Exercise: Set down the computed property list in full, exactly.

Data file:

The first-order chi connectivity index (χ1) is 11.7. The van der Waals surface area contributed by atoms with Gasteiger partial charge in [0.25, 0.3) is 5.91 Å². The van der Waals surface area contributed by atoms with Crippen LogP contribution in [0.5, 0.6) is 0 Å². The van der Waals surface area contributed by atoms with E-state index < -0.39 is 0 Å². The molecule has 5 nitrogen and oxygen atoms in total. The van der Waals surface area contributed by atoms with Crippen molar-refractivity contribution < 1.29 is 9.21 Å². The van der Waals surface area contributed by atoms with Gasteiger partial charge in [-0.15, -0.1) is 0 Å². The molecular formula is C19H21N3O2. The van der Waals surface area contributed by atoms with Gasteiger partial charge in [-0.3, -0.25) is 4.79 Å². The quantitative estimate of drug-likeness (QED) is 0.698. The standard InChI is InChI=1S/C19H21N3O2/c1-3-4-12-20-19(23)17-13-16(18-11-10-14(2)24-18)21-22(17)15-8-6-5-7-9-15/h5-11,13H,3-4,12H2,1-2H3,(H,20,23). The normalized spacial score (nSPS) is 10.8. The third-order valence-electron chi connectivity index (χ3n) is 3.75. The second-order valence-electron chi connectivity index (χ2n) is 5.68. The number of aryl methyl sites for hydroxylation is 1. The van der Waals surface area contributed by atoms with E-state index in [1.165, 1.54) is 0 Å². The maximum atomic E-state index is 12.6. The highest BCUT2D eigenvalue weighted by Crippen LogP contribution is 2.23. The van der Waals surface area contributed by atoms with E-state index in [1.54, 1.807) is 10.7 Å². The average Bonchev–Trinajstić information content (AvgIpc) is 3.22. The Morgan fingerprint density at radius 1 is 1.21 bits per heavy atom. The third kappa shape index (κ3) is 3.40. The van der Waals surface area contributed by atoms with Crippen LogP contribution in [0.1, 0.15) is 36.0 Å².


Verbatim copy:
The first-order chi connectivity index (χ1) is 11.7. The van der Waals surface area contributed by atoms with Gasteiger partial charge in [0.25, 0.3) is 5.91 Å². The van der Waals surface area contributed by atoms with Crippen LogP contribution in [0.5, 0.6) is 0 Å². The van der Waals surface area contributed by atoms with E-state index < -0.39 is 0 Å². The molecule has 5 nitrogen and oxygen atoms in total. The van der Waals surface area contributed by atoms with Crippen molar-refractivity contribution < 1.29 is 9.21 Å². The van der Waals surface area contributed by atoms with Gasteiger partial charge in [-0.15, -0.1) is 0 Å². The molecular formula is C19H21N3O2. The van der Waals surface area contributed by atoms with Gasteiger partial charge in [-0.3, -0.25) is 4.79 Å². The quantitative estimate of drug-likeness (QED) is 0.698. The standard InChI is InChI=1S/C19H21N3O2/c1-3-4-12-20-19(23)17-13-16(18-11-10-14(2)24-18)21-22(17)15-8-6-5-7-9-15/h5-11,13H,3-4,12H2,1-2H3,(H,20,23). The normalized spacial score (nSPS) is 10.8. The third-order valence-electron chi connectivity index (χ3n) is 3.75. The second-order valence-electron chi connectivity index (χ2n) is 5.68. The number of aryl methyl sites for hydroxylation is 1. The van der Waals surface area contributed by atoms with E-state index in [1.165, 1.54) is 0 Å². The maximum atomic E-state index is 12.6. The highest BCUT2D eigenvalue weighted by Crippen LogP contribution is 2.23. The van der Waals surface area contributed by atoms with E-state index in [1.54, 1.807) is 10.7 Å². The average Bonchev–Trinajstić information content (AvgIpc) is 3.22. The Morgan fingerprint density at radius 1 is 1.21 bits per heavy atom. The third kappa shape index (κ3) is 3.40. The van der Waals surface area contributed by atoms with Crippen LogP contribution in [0.1, 0.15) is 36.0 Å².